Volume 14, Issue 2 (June 2016)                   IRJ 2016, 14(2): 121-126 | Back to browse issues page

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Nazemzadegan G, Babadi A, Zeinali Z, Kakavandi K. Effectiveness of Ball Exercises on Reduction of Stereotypic Behavior of Children With Autism Spectrum Disorder With High Performance. IRJ. 2016; 14 (2) :121-126
URL: http://irj.uswr.ac.ir/article-1-675-en.html
1- Department of Physical Education, School of Education and Psychology, Shiraz University, Shiraz, Iran.
2- Department of Psychology and Education of Exceptional Children, School of Education and Psychology, Shiraz University, Shiraz, Iran.
Abstract:   (1447 Views)

Objectives: The incidence of stereotyped behaviors is one of the major symptoms of diagnosis of individuals with autism spectrum disorder that causes disruption in daily life. This study aimed at evaluating the effectiveness of ball exercises on the reduction of stereotypical behavior of children with autism spectrum disorder.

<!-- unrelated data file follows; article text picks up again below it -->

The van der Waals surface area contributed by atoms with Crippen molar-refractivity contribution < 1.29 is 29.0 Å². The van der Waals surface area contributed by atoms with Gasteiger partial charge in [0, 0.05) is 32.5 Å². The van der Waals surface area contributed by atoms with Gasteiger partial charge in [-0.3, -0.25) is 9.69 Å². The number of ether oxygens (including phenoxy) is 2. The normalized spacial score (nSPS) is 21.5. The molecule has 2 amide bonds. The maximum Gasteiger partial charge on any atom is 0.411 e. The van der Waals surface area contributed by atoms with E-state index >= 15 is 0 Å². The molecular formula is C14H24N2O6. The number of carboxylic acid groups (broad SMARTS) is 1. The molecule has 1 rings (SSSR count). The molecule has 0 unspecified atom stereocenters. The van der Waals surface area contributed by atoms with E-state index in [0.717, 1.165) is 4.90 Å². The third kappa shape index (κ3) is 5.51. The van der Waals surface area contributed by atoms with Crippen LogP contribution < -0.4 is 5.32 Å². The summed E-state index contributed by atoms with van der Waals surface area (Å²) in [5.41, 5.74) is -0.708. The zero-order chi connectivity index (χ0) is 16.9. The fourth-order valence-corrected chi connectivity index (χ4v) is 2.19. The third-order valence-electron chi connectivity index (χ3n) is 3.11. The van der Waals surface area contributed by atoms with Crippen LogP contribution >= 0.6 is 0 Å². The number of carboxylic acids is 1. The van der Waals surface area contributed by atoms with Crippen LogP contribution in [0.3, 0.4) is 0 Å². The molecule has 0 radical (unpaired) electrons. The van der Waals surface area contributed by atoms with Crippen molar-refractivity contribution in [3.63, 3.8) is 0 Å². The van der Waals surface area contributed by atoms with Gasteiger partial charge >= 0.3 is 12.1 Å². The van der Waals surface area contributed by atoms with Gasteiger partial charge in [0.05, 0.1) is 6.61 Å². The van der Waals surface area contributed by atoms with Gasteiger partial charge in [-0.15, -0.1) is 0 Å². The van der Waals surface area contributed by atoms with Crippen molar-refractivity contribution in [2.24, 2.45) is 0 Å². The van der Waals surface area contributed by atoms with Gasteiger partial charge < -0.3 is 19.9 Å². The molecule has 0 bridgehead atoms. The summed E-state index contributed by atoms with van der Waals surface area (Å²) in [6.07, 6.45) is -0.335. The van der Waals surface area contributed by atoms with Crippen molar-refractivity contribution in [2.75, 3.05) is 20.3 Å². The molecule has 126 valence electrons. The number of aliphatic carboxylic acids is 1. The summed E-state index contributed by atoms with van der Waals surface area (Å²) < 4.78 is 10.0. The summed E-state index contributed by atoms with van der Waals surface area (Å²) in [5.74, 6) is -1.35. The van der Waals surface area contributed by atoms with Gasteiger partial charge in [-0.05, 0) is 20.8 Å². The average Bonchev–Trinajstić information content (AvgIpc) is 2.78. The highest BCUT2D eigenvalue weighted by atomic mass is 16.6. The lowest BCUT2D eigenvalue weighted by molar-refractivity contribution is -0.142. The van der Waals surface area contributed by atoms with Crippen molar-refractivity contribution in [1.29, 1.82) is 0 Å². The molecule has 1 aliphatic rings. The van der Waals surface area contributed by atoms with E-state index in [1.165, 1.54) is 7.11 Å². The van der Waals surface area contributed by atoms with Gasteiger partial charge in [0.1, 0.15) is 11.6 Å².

Methods: In this study, 16 children (boys) with autism spectrum disorder were randomly selected by purposive sampling and were assigned to two groups (experimental and control groups) with eight subjects each in both the. The ball exercise intervention program was implemented for 24 sessions (8 weeks, 3 sessions per week, each session lasting for 35 min) for the experimental group. The control group participated in the occupational therapy activities similar to that of the experimental group for three times a week. The stereotyped behaviors were evaluated using a rating scale Gilliam (2nd edition) and the end data were analyzed using analysis of covariance.
Results: Analysis of variance showed a significant difference in post-test scores of both the experimental and control groups (P=0.01), thus showing the effectiveness of the intervention. 
Discussion: The results suggested that the Jim exercise ball could change the stereotypical behavior of children with high functioning autism spectrum disorder.

Full-Text [PDF 505 kb]   (1221 Downloads)    
Type of Study: Original Research Articles |
Received: 2015/11/29 | Accepted: 2016/03/31 | Published: 2016/07/1

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